Ask a Ma’ayanot student about the purpose of the school’s annual Shabbaton, and you will hear that it is about many things—grade-wide bonding; bonding between grades; student-teacher bonding; school spirit; school pride; ruach; just plain fun, and the list goes on. And while the Shabbaton is about all of that, “it also has educational goals,” explains Mrs. Dena Block, Director of Student Programming, and Ms. Sarah Gordon, Director of Student Activities; “it affords an opportunity for in-depth exploration of a topic for which we wouldn’t otherwise have sufficient time.”
The educational theme chosen for this year’s Shabbaton, which took place at the CoCo Key hotel in Waterbury, Connecticut, this past weekend, was Finding Balance. Beginning with the timeless words of Hillel in Pirkei Avot, “If I am not for myself, who will be for me? If I am only for myself, who am I?” students were asked to ponder how one best strikes a balance between helping themselves and helping others.
Students were introduced to this theme on the Wednesday before Shabbaton, through a presentation by Rabbi Ari Hart, co-founder of UriL’Tzedek. He discussed the challenge of finding a correct balance between individual interests and communal needs within the context of the complex issue of forming a Jewish response to the current Syrian refugee crisis. In truth, within the context of the tragic events that unfolded in Israel and Paris last week, this theme felt poignant and relevant in ways that the Shabbaton planners could not have anticipated.
In addition to this introduction, seniors received additional Shabbaton preparation for the Friday night small-group sessions that they led for the remainder of the student body entitled #sheisforherself #sheisforothers #whoisshe. “A goal of these discussion groups,” Mrs. Block explained, “was to get students thinking about where they are now and where they would like to be with regard to finding appropriate balance in their lives.”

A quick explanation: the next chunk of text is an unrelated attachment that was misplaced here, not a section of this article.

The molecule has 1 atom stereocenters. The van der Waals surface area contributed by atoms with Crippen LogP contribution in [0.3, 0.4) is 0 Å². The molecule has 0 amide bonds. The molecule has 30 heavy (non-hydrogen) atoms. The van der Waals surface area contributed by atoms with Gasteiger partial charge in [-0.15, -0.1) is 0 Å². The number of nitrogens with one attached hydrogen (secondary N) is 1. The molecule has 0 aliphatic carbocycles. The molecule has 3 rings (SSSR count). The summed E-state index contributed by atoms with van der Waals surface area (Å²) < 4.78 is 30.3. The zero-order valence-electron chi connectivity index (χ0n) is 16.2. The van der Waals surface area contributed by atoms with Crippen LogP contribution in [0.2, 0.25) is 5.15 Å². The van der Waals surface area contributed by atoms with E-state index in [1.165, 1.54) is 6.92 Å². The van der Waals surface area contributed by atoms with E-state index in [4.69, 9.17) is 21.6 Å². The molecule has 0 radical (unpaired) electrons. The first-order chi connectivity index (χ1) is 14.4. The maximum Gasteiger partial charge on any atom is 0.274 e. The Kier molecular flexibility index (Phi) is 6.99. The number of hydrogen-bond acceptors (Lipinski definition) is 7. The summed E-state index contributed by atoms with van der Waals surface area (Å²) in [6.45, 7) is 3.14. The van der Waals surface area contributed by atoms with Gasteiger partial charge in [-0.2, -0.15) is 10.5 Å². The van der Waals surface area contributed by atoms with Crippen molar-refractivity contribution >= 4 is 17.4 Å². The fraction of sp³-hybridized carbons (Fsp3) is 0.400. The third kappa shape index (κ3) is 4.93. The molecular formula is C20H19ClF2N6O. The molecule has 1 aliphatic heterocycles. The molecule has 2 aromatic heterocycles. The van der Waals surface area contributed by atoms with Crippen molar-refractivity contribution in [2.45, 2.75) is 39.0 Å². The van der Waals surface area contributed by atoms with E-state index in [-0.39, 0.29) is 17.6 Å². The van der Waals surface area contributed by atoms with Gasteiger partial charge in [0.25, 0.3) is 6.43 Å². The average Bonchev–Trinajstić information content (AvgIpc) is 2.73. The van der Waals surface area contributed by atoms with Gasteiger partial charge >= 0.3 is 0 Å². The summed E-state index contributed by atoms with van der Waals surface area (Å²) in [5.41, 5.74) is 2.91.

Of course, there is no “one size fits all” answer to this question. As such, students were encouraged to decide on priorities for personal growth, and, in the weeks following the Shabbaton, will be asked to participate in one of three follow-up activities: setting a self improvement goal and, working with Ma’ayanot guidance counselors, developing strategies for achieving that goal; participating in a project aimed at improving the Ma’ayanot community; or, participating in a project aimed at helping people in the broader world community.
In addition to developing this over-arching theme, the three-day Shabbaton was full of exciting activities, including the opportunity to “jump their hearts out” at Rockin’ Jump in Trumbull, CT; a morning of fun and relaxation at the CoCo Key indoor water park; a Friday night tisch; hilarious grade skits; a musical Havdalah; a lively melave malka, and a final slow kumsitz.
The act of coming together as a community, on the heels of a difficult week for both Am Yisrael and the world, to celebrate Shabbat, brought no small measure of comfort to students and faculty alike. In summing up the weekend, Ma’ayanot principal Mrs. Rivka Kahan commented, “This weekend was filled with bonding and ruach and was suffused with religious substance, inspiration, and meaning.” Best of all, students have been challenged to think about how to best utilize their formidable talents to better themselves, the Ma’ayanot community, the broader Jewish community, and the world at large.